Sedlmeier, P., Eberth, J., Schwarz, M., Zimmermann, D., Haarig, F., Jaeger, S., & Kunze, S. (2012). The psychological effects of meditation: a meta-analysis. Psychological Bulletin138(6), 1139-1171. https://doi: 10.1037/a0028168

Somaraju, L. H., Temple, E. C., Bizo, L. A., & Cocks, B., (2021 a). Differences between meditators and non-meditators in mindfulness, its components, and related qualities. Published in Current Psychology. February 2021. https://doi:10.1007/s12144-021-01530-z

Somaraju, L. H., Temple, E. C., Bizo, L. A., & Cocks, B., (2021 b). Association of mindfulness with psychological distress and life satisfaction in Western and Eastern meditators. Published in the Australian Journal of Psychology. October 2021. https://doi:10.1080/00049530.2021.1993085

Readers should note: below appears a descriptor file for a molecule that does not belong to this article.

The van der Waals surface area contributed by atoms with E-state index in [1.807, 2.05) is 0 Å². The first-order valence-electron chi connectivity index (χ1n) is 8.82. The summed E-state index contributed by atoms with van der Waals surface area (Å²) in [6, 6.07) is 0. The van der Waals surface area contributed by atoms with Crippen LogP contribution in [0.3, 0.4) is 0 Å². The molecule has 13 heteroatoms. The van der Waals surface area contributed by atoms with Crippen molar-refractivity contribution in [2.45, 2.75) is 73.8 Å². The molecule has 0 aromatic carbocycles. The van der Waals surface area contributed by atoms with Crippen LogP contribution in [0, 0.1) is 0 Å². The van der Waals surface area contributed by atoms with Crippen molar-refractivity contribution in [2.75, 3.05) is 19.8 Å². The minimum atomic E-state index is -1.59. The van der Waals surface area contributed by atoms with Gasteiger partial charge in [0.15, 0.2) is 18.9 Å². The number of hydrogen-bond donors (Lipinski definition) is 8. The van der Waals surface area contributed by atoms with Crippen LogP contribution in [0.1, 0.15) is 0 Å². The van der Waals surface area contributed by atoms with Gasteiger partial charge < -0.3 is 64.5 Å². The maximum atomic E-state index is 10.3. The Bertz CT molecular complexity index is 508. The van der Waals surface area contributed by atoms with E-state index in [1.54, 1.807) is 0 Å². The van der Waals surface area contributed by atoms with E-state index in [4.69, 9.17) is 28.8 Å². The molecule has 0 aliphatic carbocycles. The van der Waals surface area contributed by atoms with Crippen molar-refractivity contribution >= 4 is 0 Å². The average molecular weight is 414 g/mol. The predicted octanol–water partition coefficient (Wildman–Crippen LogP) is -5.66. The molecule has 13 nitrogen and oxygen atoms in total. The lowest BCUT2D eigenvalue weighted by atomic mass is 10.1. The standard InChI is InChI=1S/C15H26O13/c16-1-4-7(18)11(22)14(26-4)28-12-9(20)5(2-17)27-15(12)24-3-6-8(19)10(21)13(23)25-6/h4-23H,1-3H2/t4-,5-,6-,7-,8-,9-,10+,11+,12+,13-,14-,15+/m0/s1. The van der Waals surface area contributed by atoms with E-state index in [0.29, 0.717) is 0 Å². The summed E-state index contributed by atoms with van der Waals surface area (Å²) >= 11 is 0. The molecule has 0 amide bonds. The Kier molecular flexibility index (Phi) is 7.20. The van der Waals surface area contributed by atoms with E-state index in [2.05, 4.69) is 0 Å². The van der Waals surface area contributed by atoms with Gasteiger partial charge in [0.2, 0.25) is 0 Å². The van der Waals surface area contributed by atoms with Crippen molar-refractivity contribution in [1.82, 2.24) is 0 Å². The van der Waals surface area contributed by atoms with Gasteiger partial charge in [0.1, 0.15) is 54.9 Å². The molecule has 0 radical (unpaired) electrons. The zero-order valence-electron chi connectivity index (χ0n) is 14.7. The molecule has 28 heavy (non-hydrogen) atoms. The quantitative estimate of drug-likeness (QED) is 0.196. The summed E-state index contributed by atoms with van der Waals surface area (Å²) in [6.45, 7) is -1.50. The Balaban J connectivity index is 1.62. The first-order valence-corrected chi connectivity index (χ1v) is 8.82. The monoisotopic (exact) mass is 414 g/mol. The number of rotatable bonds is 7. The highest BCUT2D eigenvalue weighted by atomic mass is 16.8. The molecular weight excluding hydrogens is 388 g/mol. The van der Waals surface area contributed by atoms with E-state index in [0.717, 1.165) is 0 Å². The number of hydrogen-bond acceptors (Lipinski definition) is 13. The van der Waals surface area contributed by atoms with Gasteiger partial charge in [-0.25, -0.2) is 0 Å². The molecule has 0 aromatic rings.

Somaraju, L. H., Temple, E. C., Bizo, L. A., & Cocks, B., (2021). Brief mindfulness meditation: Can it make a real difference? Published in Current Psychology. May 2021. https://doi.10.1007/s12144-021-01897-z

Somaraju, L. H., Temple, E. C., Cocks, B., & Bizo, L. A. (2023). Are Mindfulness and Mind-Wandering Opposite Constructs? It Depends on How Mindfulness is Conceptualised. Psychological Reports. https://doi:10.1177/00332941231152391